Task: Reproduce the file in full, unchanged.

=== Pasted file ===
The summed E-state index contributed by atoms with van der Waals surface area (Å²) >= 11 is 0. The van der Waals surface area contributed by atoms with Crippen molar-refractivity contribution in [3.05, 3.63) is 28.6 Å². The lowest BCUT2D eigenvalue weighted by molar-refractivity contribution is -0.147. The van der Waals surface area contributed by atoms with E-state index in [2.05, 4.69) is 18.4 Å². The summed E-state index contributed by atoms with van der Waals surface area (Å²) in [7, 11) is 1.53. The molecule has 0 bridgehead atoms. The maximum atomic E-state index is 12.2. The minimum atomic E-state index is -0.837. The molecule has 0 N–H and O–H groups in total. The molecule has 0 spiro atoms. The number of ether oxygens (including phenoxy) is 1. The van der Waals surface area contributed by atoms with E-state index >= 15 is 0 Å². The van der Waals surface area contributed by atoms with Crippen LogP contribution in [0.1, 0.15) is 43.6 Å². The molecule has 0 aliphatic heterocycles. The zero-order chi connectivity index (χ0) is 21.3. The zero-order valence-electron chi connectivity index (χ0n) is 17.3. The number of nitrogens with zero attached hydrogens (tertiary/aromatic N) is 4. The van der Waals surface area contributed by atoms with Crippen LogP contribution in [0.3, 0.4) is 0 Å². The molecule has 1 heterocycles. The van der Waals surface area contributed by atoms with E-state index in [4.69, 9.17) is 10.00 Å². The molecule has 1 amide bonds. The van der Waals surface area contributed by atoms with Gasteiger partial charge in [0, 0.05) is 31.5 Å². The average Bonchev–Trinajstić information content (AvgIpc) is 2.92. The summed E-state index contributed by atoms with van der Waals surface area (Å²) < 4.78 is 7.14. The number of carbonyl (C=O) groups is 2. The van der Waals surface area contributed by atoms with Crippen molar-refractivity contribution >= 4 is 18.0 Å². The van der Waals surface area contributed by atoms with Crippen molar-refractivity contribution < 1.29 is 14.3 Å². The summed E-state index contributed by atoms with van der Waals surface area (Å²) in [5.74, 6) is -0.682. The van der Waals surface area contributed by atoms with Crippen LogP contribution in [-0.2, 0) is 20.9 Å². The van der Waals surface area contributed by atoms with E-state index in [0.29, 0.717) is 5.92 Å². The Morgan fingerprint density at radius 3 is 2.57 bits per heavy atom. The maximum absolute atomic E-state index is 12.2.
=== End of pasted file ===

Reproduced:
The summed E-state index contributed by atoms with van der Waals surface area (Å²) >= 11 is 0. The van der Waals surface area contributed by atoms with Crippen molar-refractivity contribution in [3.05, 3.63) is 28.6 Å². The lowest BCUT2D eigenvalue weighted by molar-refractivity contribution is -0.147. The van der Waals surface area contributed by atoms with E-state index in [2.05, 4.69) is 18.4 Å². The summed E-state index contributed by atoms with van der Waals surface area (Å²) in [7, 11) is 1.53. The molecule has 0 bridgehead atoms. The maximum atomic E-state index is 12.2. The minimum atomic E-state index is -0.837. The molecule has 0 N–H and O–H groups in total. The molecule has 0 spiro atoms. The number of ether oxygens (including phenoxy) is 1. The van der Waals surface area contributed by atoms with E-state index >= 15 is 0 Å². The van der Waals surface area contributed by atoms with Crippen LogP contribution in [0.1, 0.15) is 43.6 Å². The molecule has 0 aliphatic heterocycles. The zero-order chi connectivity index (χ0) is 21.3. The zero-order valence-electron chi connectivity index (χ0n) is 17.3. The number of nitrogens with zero attached hydrogens (tertiary/aromatic N) is 4. The van der Waals surface area contributed by atoms with Crippen LogP contribution in [0.3, 0.4) is 0 Å². The molecule has 1 heterocycles. The van der Waals surface area contributed by atoms with E-state index in [4.69, 9.17) is 10.00 Å². The molecule has 1 amide bonds. The van der Waals surface area contributed by atoms with Gasteiger partial charge in [0, 0.05) is 31.5 Å². The average Bonchev–Trinajstić information content (AvgIpc) is 2.92. The summed E-state index contributed by atoms with van der Waals surface area (Å²) < 4.78 is 7.14. The number of carbonyl (C=O) groups is 2. The van der Waals surface area contributed by atoms with Crippen molar-refractivity contribution >= 4 is 18.0 Å². The van der Waals surface area contributed by atoms with Crippen molar-refractivity contribution < 1.29 is 14.3 Å². The summed E-state index contributed by atoms with van der Waals surface area (Å²) in [5.74, 6) is -0.682. The van der Waals surface area contributed by atoms with Crippen LogP contribution in [-0.2, 0) is 20.9 Å². The van der Waals surface area contributed by atoms with E-state index in [0.29, 0.717) is 5.92 Å². The Morgan fingerprint density at radius 3 is 2.57 bits per heavy atom. The maximum absolute atomic E-state index is 12.2.